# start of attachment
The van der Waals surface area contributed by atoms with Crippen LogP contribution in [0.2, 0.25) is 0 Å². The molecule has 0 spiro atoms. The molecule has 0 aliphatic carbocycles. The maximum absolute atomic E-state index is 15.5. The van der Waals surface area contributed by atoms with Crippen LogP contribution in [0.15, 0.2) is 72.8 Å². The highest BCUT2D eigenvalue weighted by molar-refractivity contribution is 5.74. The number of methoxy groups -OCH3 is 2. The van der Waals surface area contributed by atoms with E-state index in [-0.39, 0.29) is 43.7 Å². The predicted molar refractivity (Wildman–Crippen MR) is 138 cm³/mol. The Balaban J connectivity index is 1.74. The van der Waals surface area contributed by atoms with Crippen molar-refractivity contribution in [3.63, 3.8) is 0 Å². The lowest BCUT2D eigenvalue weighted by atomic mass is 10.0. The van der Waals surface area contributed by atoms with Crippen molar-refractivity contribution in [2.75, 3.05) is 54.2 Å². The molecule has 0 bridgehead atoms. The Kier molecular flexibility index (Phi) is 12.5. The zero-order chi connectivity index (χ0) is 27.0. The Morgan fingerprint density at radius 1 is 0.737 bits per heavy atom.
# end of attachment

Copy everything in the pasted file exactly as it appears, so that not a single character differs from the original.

The van der Waals surface area contributed by atoms with Crippen LogP contribution in [0.2, 0.25) is 0 Å². The molecule has 0 spiro atoms. The molecule has 0 aliphatic carbocycles. The maximum absolute atomic E-state index is 15.5. The van der Waals surface area contributed by atoms with Crippen LogP contribution in [0.15, 0.2) is 72.8 Å². The highest BCUT2D eigenvalue weighted by molar-refractivity contribution is 5.74. The number of methoxy groups -OCH3 is 2. The van der Waals surface area contributed by atoms with E-state index in [-0.39, 0.29) is 43.7 Å². The predicted molar refractivity (Wildman–Crippen MR) is 138 cm³/mol. The Balaban J connectivity index is 1.74. The van der Waals surface area contributed by atoms with Crippen molar-refractivity contribution in [3.63, 3.8) is 0 Å². The lowest BCUT2D eigenvalue weighted by atomic mass is 10.0. The van der Waals surface area contributed by atoms with Crippen molar-refractivity contribution in [2.75, 3.05) is 54.2 Å². The molecule has 0 bridgehead atoms. The Kier molecular flexibility index (Phi) is 12.5. The zero-order chi connectivity index (χ0) is 27.0. The Morgan fingerprint density at radius 1 is 0.737 bits per heavy atom.